Water rule could drain protections from Taos County wetlands, arroyos
The Environmental Protection Agency intends to propose a new rule for protections of streams and wetlands that would leave out many in Taos County.
The proposed new federal rule was announced Tuesday (Dec. 11). It would replace a 2015 definition of “waters of the United States,” which was developed during the Obama administration under the Clean Water Act. The 2015 definition expanded the waterways eligible for federal protections to ephemeral streams, or those that only flow when snow melts or rain falls.
The new rule would remove ephemeral streams and wetlands that don’t have an above-ground connection to a body of water, two types of waterways that are prevalent throughout Taos County and vital to the region’s watershed.
“It’s a really bad rule for New Mexico and Taos County,” said Rachel Conn, projects director for Amigos Bravos, a water policy and advocacy organization based in Taos. “Amigos Bravos doesn’t think any body of water should be open to pollution or destruction, but this is exactly what this rule does by stripping Clean Water Act protections from crucial streams and wetlands in Taos County.”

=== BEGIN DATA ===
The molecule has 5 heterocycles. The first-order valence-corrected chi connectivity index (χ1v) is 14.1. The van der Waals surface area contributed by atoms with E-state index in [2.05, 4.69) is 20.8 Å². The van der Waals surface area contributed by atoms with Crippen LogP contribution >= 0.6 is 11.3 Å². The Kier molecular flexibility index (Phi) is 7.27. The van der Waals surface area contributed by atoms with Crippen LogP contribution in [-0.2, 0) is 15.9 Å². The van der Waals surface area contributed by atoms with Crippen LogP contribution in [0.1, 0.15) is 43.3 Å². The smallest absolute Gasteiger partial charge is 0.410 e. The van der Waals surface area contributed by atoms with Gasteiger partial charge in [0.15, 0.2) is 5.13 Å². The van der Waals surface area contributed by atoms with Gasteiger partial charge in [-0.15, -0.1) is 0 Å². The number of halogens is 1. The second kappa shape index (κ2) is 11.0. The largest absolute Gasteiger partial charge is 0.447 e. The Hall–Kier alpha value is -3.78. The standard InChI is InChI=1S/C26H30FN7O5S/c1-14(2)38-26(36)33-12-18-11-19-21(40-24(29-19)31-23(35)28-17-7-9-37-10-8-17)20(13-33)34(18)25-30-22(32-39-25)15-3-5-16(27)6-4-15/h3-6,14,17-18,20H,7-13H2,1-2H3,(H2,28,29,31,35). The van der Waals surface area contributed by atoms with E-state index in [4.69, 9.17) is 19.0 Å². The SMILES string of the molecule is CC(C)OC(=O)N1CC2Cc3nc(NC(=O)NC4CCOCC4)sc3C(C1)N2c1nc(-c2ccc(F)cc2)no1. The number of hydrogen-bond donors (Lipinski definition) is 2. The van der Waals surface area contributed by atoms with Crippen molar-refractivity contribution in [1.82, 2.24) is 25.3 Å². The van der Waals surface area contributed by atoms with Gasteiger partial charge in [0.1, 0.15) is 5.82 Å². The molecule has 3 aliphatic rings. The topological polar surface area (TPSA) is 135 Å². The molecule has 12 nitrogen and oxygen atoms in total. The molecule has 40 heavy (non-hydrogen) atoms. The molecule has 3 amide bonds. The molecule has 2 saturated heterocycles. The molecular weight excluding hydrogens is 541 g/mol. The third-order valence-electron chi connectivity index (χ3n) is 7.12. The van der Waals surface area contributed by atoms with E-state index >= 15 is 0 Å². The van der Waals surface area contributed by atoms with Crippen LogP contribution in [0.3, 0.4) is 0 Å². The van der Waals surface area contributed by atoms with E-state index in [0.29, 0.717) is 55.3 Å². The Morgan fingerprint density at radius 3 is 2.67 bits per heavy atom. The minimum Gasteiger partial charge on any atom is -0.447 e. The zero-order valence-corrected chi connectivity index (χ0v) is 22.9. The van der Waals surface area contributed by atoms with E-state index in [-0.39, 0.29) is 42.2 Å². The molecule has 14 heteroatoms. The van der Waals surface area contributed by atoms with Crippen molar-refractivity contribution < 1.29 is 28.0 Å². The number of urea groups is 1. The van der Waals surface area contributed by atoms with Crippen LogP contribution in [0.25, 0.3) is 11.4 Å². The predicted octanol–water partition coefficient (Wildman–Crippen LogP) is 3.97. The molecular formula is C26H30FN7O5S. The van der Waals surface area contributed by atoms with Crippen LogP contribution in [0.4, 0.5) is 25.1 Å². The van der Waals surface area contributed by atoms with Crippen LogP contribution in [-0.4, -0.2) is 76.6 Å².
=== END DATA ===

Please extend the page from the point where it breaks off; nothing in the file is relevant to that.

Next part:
Midnight Meadows, the mountain wetland in the Cabresto Canyon area of the Red River watershed, is one such “waters of the United States” that would lose these federal protections, Conn said. “It’s not the typical wetlands, where you have big cattails and standing water,” Conn said.
Other ephemeral streams, such as the rock-lined arroyo that runs through the southern end of the town of Taos, could also be impacted, she said.
Some nationwide ranching and farming organizations applauded the proposed rule as a victory for rural, land-based people. Caren Cowan, executive director of the New Mexico Cattle-growers Association, said her organization is still reviewing the proposed rule.
A 60-day public comment period on the new rule is open upon publication in the Federal Registrar, which had not happened as of Wednesday (Dec. 19). The EPA is hosting one listening session, in Kansas, about the proposed rule.